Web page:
Our brains: predictably irrational
The 3 pounds of jelly in our skulls allow us to reflect on our own consciousness — and to make counterintuitive, irrational decisions. These talks explore why.
Immaculate perception: Jerry Kang at TEDxSanDiego 2013 (by TEDx Talks)
Even if you know about ego depletion effects, the prisoner you encounter after lunch will still seem like a better candidate for parole. Even if you know that implicit bias is likely to affect your assessment of a resume’s quality, you will still experience the candidate with the African-American name as being less qualified than the candidate with the European-American name. And even if you know about Paul Rozin’s disgust work, you will still hesitate to drink Dom Perignon out of a sterile toilet bowl.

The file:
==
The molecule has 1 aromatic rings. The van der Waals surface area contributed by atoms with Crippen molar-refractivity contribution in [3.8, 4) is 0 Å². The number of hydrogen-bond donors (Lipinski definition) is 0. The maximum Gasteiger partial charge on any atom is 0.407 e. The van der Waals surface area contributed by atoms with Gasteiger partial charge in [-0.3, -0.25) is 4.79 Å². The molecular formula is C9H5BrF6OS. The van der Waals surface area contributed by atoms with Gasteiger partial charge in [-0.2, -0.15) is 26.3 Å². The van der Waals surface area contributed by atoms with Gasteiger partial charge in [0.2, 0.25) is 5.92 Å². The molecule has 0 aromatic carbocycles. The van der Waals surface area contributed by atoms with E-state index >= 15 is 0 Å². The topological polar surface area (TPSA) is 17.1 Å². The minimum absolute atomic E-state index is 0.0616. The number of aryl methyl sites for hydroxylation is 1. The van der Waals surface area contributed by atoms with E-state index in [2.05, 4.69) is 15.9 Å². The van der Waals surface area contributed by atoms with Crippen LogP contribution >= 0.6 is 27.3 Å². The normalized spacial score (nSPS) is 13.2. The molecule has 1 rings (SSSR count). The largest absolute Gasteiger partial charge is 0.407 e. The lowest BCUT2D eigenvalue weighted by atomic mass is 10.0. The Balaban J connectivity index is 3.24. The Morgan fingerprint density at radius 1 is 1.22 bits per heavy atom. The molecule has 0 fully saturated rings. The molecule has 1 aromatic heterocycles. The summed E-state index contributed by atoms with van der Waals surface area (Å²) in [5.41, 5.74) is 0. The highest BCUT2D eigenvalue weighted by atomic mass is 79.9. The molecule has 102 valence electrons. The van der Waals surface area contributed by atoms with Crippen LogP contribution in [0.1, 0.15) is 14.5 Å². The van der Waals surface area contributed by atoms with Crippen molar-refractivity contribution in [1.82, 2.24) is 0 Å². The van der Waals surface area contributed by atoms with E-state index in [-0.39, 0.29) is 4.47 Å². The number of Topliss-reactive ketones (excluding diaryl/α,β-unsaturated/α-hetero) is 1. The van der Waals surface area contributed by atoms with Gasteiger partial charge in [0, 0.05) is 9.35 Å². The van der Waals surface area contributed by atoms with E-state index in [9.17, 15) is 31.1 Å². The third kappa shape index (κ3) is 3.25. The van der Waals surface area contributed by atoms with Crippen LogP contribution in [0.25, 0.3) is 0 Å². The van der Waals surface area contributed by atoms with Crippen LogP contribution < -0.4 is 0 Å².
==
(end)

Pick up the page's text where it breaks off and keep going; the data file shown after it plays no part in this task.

Evidence suggests that minorities experience contact with the police at rates that far outstrip their share of crime. One study found that the probability that a black male 18 or 19 years of age will be stopped by police in New York City at least once during 2006 is 92 percent. The probability for a Latino male of the same age group is 50 percent. For a young white man, it is 20 percent.